I called Andy again, as I was about to do the first sensible thing I had done all day and head for home. I told him about my carefully formulated plan for tomorrow. Andy had told me he was also going to come to the reservoir early on Sunday. Now it became clear that 'early' is a relative term. I innocently suggested we meet at  Farmoor Stores at 5.30 am. 

There was a silence. 'Hello, Hello, can you hear me?' 

A pause. 

Andy then says 'I thought more like 8 o clock'.  

'Are you serious? That's mid morning. Call yourself a birder.' I replied.  

Unknown to me Andy had  a session involving various alcoholic beverages and the Eurovision Song Contest planned for tonight. I will say no more.

'Well, I will maybe see you tomorrow sometime'. I said as I headed for the car. We left it at that. I went home and drank far too much whisky. No apologies, I had already had a right day of it and in my opinion the only way to contemplate the imminent campness and mediocrity of the Eurovision Song Contest was through a haze of whisky fumes or any other tipple that took my fancy. It all got a bit confusing when well into a bottle of single malt Old Pulteney, a person with a beard but in a dress started singing. I thought they said she was from Australia but that is not in Europe. Apparently she was from Austria and she won. Hurrah!

Fed up with the song contest and eurotrash naffness I staggered off to bed mindful of my early morning start on Sunday. I was woken from a sound sleep at 4.30am by the resident Blackbird tuning up outside my bedroom window. Dawn had arrived all too early. Fifteen minutes of stumbling around, more than a little fuzzy in the head and I was all set to go. Farmoor here I come. Again.  It's s**t or bust for the sandpiper. Five fifteen am found me skulking around in a residential estate at the back of Farmoor Reservoir trying not to wake the residents, and eventually taking the alleyway behind the houses and making my way to the 'unofficial entrance' at the northwest corner of the reservoir bank. I crept along below the skyline and came up onto the perimeter track by some Hawthorns which would give me shelter from the still strong southwest wind but more importantly would hopefully camouflage my presence from any neurotic sandpiper that happened to be lurking on the concrete apron by the water. I knelt. No, not in prayer but to keep my profile as low as possible. I pointed my scope hopefully at the designated spot and turned the focus wheel. This was it. A bird immediately came into focus. A cracking male Pied Wagtail. Ye gods, 5.30 am and I had already scored with a wagtail. Could it get any better? Well er' yes, considerably, as scanning away from the wagtail I almost immediately came across a small  bobbing wader  with a pale brown back, apparently pure white underparts and Yyyyyyyyyyyyyyyyyyyyyyyyyeeeeeeeeeeeeeeeeeeeeesssssssssss a profusion of black spots scattered randomly across said white underparts. It was a Spotted Sandpiper. The Spotted Sandpiper. I cannot begin to describe the delight I took from the fact that my deductions and my planning had all come to successful fruition. The feeling is hard to describe. For me it was a sense of self worth, delight at actually seeing this bird after all that had gone before and the knowledge that I had achieved this using all my skills and intuition, gained from a lifetime of birding. It does not always work but when it does it feels really, really good.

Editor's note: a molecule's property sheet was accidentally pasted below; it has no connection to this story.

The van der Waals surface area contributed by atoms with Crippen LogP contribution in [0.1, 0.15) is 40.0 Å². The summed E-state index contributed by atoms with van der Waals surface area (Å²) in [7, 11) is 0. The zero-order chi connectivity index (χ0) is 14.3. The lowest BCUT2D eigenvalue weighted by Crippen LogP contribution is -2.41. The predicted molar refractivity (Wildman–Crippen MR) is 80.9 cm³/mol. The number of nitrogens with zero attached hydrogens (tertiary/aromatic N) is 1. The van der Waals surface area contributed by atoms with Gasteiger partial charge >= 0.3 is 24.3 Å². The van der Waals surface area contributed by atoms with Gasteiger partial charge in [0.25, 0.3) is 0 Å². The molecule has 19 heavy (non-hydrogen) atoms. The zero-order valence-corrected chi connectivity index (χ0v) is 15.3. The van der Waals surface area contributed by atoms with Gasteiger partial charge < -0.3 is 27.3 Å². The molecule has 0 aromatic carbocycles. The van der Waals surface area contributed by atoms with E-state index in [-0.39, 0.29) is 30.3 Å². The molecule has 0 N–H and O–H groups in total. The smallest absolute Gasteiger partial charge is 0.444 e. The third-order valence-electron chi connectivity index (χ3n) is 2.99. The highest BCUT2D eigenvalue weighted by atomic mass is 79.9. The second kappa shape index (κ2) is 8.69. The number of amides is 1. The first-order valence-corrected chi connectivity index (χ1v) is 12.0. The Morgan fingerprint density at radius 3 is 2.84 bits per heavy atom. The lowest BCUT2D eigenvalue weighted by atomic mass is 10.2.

Spotted Sandpiper c Roger Wyatt